First Union Hoax on the Loose
The e-mail arrives from the address email@example.com and informs the recipient that the bank has lost the recipients online banking username and password. It directs users to a Web site where they are encouraged to enter their usernames and passwords, which are presumably then collected for later use by the scam artist who created the e-mail.
Bank officials say theyre trying to determine who is sending the e-mails.
Even if users dont enter their personal information in the form at the site, they could still be at risk. Simply visiting the site triggers an automatic download of the Backdoor-AMQ Trojan horse program to the visitors machine, according to an advisory published Thursday by the Unified Incident Reporting and Alert Scheme, the U.K. equivalent of the CERT Coordination Center.
Backdoor-AMQ is a well-known application that gives an attacker the ability to remotely control infected machines. Once installed a PC, the program allows an attacker to perform a number of tasks on the remote machine, including deleting and moving files, shutting down Windows, logging off users and hiding or killing applications, Windows and processes.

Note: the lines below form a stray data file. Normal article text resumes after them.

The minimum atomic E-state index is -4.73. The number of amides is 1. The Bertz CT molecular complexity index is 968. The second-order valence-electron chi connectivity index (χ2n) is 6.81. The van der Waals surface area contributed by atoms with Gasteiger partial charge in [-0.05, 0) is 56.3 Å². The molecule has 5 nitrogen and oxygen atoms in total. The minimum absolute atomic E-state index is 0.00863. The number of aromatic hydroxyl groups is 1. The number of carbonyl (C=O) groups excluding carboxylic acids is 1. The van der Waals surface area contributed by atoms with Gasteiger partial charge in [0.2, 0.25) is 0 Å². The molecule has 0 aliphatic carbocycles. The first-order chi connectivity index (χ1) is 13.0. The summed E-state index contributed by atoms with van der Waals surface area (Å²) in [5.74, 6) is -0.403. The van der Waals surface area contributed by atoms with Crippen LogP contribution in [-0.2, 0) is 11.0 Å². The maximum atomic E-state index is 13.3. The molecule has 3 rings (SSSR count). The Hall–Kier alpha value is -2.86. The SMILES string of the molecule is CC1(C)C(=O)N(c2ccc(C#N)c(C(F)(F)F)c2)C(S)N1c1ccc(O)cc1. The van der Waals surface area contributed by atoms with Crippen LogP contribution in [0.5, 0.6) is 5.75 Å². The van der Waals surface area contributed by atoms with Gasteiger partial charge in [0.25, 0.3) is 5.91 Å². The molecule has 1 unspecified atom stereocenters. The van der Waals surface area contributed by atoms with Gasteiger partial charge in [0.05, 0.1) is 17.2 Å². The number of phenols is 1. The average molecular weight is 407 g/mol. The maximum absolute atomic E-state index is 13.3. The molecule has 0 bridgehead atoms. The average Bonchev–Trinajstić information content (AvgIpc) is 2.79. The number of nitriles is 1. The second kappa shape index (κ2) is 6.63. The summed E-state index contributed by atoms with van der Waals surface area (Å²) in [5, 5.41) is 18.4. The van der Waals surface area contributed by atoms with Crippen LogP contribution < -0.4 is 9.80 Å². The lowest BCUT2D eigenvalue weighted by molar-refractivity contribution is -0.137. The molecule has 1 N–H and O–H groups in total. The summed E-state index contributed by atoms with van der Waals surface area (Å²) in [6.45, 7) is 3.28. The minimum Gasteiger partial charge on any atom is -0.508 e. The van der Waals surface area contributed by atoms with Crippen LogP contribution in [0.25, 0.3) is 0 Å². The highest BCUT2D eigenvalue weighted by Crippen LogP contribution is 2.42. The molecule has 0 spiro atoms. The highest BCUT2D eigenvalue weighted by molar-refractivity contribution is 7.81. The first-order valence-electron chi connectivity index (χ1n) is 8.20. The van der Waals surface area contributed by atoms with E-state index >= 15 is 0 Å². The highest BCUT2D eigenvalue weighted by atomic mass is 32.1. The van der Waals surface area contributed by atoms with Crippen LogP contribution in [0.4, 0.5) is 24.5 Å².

Officials at Wachovia Corp., in Charlotte, N.C., which now owns First Union, said they first became aware of the scam in mid-April and have had some reports from customers who have been affected by it.
"Weve had some luck working with the authorities on this, but its in their hands at this point," said Sandy Vasseur, a spokeswoman for Wachovia. "We dont know if any actual customer PCs were infected. But its a credibility issue for us. We need to make it clear that this isnt from us."
Vasseur said Wachovia never sends account information in e-mail messages.
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